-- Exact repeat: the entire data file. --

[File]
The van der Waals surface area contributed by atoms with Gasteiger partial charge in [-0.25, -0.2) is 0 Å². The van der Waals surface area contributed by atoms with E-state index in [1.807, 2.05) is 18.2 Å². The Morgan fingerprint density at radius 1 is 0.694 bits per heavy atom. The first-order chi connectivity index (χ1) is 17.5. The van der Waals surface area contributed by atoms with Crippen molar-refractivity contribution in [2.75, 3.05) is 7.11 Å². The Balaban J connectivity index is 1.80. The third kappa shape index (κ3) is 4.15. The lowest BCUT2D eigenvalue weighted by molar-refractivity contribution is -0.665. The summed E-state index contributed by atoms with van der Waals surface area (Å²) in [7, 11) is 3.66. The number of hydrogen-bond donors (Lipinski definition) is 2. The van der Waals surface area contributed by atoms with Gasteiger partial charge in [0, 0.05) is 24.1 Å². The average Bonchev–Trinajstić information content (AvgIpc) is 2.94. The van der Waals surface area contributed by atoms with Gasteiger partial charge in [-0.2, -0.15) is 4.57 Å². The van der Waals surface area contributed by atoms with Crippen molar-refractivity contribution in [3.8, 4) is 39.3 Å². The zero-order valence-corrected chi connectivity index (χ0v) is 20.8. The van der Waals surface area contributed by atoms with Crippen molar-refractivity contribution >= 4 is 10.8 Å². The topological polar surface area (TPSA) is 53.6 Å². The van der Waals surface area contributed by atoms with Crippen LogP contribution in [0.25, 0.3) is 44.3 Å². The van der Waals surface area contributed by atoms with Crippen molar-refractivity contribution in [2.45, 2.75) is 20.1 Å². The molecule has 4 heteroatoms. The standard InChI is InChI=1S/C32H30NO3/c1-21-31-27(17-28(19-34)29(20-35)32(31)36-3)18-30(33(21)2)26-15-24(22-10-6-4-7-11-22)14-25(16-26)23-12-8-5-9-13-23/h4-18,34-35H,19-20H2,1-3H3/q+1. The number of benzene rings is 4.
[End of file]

The van der Waals surface area contributed by atoms with Gasteiger partial charge in [-0.25, -0.2) is 0 Å². The van der Waals surface area contributed by atoms with E-state index in [1.807, 2.05) is 18.2 Å². The Morgan fingerprint density at radius 1 is 0.694 bits per heavy atom. The first-order chi connectivity index (χ1) is 17.5. The van der Waals surface area contributed by atoms with Crippen molar-refractivity contribution in [2.75, 3.05) is 7.11 Å². The Balaban J connectivity index is 1.80. The third kappa shape index (κ3) is 4.15. The lowest BCUT2D eigenvalue weighted by molar-refractivity contribution is -0.665. The summed E-state index contributed by atoms with van der Waals surface area (Å²) in [7, 11) is 3.66. The number of hydrogen-bond donors (Lipinski definition) is 2. The van der Waals surface area contributed by atoms with Gasteiger partial charge in [0, 0.05) is 24.1 Å². The average Bonchev–Trinajstić information content (AvgIpc) is 2.94. The van der Waals surface area contributed by atoms with Gasteiger partial charge in [-0.2, -0.15) is 4.57 Å². The van der Waals surface area contributed by atoms with Crippen molar-refractivity contribution in [3.8, 4) is 39.3 Å². The zero-order valence-corrected chi connectivity index (χ0v) is 20.8. The van der Waals surface area contributed by atoms with Crippen molar-refractivity contribution >= 4 is 10.8 Å². The topological polar surface area (TPSA) is 53.6 Å². The van der Waals surface area contributed by atoms with Crippen LogP contribution in [0.25, 0.3) is 44.3 Å². The van der Waals surface area contributed by atoms with Crippen molar-refractivity contribution in [2.45, 2.75) is 20.1 Å². The molecule has 4 heteroatoms. The standard InChI is InChI=1S/C32H30NO3/c1-21-31-27(17-28(19-34)29(20-35)32(31)36-3)18-30(33(21)2)26-15-24(22-10-6-4-7-11-22)14-25(16-26)23-12-8-5-9-13-23/h4-18,34-35H,19-20H2,1-3H3/q+1. The number of benzene rings is 4.